My Math Forum Line length from mid-point circle to outside diameter circle

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 March 29th, 2017, 11:12 AM #1 Newbie   Joined: Mar 2017 From: Netherlands Posts: 1 Thanks: 0 Line length from mid-point circle to outside diameter circle I might be stupid, but I have been looking at this for a few hours: either I am stupid or it is unsolvable (which could be an option). I have two circles, one with a diameter of 16mm, the other one with diameter of 32mm. A line which starts at the mid-point of the 32mm circle, connects to the outside of the 16mm circle. The angle it makes is 20 degrees. How should I calculate the length of this line? I tried a lot of triangle equations but I did not manage to get the answer... I do not need the answer, I need the calculation how its done actually. If someone knows how to do it, please tell me how I should do it, you do not have to write everything down if you do not want to. Thanks!
 March 29th, 2017, 03:06 PM #2 Global Moderator   Joined: Dec 2006 Posts: 21,128 Thanks: 2336 The greatest value angle a can have is approximately 19.47122°, so your configuration is impossible. Thanks from topsquark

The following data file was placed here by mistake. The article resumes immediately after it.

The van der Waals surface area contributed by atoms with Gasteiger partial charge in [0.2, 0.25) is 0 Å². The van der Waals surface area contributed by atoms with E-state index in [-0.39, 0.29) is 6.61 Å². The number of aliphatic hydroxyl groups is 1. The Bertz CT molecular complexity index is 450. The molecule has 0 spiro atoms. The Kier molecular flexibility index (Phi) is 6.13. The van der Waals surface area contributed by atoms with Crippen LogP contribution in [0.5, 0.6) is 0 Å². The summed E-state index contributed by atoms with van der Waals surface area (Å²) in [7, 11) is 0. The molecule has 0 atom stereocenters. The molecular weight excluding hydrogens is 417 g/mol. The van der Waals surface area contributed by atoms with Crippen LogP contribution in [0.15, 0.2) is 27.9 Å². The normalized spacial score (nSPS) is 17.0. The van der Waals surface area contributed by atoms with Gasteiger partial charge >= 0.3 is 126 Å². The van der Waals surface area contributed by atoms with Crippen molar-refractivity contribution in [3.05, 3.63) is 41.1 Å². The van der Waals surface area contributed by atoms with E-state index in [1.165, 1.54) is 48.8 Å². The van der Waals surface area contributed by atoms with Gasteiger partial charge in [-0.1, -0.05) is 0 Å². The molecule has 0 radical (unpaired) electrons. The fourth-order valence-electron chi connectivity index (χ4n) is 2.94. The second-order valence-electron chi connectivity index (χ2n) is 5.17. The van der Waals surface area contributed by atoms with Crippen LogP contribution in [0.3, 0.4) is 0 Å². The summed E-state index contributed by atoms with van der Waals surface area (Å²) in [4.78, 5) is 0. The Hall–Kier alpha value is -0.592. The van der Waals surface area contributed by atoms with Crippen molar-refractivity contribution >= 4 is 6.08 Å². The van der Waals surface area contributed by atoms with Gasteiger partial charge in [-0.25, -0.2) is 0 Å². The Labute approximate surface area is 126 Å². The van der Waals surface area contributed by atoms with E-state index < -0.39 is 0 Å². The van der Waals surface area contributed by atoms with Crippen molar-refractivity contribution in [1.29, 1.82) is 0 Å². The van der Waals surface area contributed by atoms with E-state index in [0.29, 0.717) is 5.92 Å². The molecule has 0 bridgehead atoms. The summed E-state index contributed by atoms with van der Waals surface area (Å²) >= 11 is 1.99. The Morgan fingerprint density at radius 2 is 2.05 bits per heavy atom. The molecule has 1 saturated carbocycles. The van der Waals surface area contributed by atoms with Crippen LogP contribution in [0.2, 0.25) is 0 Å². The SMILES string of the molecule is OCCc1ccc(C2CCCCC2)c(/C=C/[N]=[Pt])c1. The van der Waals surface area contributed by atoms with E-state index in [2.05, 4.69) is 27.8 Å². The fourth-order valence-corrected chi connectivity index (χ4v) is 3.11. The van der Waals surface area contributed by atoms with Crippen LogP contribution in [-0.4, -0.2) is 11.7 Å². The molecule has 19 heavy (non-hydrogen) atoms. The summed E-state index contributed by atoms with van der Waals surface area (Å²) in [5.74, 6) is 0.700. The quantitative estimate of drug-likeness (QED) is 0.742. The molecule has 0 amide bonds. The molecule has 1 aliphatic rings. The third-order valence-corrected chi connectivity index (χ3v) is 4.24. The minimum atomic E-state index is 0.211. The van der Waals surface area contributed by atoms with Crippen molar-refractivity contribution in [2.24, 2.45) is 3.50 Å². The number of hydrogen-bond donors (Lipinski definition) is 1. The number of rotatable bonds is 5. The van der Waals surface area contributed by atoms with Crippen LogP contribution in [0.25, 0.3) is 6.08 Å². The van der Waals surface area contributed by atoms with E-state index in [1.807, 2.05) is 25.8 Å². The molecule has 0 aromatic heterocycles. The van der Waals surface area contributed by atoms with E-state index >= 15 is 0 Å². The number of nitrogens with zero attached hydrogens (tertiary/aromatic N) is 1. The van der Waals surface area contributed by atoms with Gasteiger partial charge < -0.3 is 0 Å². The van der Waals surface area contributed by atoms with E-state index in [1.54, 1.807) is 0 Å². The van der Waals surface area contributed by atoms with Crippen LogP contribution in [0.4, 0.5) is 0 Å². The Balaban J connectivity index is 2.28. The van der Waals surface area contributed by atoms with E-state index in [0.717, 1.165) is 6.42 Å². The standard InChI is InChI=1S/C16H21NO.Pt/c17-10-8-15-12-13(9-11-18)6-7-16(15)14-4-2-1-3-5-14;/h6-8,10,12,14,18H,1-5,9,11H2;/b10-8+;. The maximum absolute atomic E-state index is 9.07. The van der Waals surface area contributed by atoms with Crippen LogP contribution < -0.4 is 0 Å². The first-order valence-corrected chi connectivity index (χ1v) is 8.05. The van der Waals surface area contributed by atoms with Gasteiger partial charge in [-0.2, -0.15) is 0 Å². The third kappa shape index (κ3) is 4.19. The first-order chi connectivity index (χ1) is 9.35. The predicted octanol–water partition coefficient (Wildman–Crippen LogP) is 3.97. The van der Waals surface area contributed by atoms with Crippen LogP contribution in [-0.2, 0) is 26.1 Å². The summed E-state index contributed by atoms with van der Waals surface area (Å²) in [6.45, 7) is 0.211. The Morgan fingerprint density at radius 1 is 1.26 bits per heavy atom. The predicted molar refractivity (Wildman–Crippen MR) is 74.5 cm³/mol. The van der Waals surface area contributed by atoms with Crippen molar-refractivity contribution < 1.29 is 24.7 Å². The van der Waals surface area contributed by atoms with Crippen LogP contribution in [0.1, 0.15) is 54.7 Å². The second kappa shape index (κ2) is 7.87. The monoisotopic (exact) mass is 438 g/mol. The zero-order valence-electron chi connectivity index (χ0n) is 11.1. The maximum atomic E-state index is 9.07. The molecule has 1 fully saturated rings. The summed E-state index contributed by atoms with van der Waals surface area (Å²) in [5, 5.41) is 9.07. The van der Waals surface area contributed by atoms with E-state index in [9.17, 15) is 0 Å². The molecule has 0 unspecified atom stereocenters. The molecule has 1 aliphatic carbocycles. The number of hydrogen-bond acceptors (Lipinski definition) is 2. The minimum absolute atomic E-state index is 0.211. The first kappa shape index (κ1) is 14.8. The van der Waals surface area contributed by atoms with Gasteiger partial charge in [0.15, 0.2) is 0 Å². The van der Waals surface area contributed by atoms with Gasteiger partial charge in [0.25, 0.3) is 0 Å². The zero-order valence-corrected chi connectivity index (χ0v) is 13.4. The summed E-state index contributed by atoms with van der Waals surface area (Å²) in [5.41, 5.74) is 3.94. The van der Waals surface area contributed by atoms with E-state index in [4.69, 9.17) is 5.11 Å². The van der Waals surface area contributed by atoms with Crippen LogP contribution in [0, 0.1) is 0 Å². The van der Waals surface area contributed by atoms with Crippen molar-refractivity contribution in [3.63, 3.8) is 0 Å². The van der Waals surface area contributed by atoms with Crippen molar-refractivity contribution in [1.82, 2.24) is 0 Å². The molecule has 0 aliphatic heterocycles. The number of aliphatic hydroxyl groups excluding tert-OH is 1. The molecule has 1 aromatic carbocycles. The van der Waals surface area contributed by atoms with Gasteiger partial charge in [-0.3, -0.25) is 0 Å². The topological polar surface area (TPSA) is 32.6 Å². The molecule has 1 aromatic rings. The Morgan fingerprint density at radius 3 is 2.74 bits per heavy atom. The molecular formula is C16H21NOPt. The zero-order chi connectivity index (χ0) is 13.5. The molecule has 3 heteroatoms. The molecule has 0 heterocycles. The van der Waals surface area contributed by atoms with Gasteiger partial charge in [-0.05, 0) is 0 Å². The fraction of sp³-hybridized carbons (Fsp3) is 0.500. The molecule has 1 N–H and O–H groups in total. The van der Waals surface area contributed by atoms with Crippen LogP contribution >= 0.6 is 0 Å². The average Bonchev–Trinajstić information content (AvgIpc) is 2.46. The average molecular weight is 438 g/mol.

March 29th, 2017, 03:26 PM #3 Senior Member   Joined: Jul 2008 From: Western Canada Posts: 5,199 Thanks: 47 Well, first of all there's a problem with your diagram. A line from the centre of the larger circle that's tangent to the smaller one makes an angle of only 19.47° with the line between centres. So, your angle of 20° is impossible. The line would never touch the smaller circle. Oops. Skipjack beat me to it. Thanks from topsquark
March 29th, 2017, 04:56 PM   #4
Senior Member

Joined: Jul 2008

Posts: 5,199
Thanks: 47

Here is a general solution (refer to attached diagram) when the angle a is small enough for a valid solution.

The things we know are shown in green.

We can first solve for the unknown angles b and c using the law of sines:

$\dfrac{\sin(a)}{A}=\dfrac{\sin(b)}{B}=\dfrac{\sin (c)}{C}$

Since we know the lengths A and B and angle a, we can use this formula to solve for angle b:

$\dfrac{\sin(a)}{A}=\dfrac{\sin(b)}{B}$

Rearranging:

$b=\arcsin(\frac{B}{A}\sin(a))$

We have to be careful here though. The arcsin function has two possible results, an acute angle and an obtuse angle. This function will normally return the smaller value. We can see from the diagram, that angle b is obtuse, and so we have to subtract the arcsin value from 180°, thus:

$b=180-\arcsin(\frac{B}{A}\sin(a))$

Now that we know angles a and b, we can use the fact that the included angles of a triangle add up to 180°. Therefore:
$c=180-b-a$

We now know all of the angles and two sides A and B. We can now apply the law of cosines to find the unknown side C. The law of cosines is:

$C^2=A^2+B^2-2AB\cos(c)$

Therefore:

$C=\sqrt{A^2+B^2-2AB\cos(c)}$
.
Attached Images
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Last edited by Yooklid; March 29th, 2017 at 05:00 PM.

 Tags circle, diameter, length, line, midpoint

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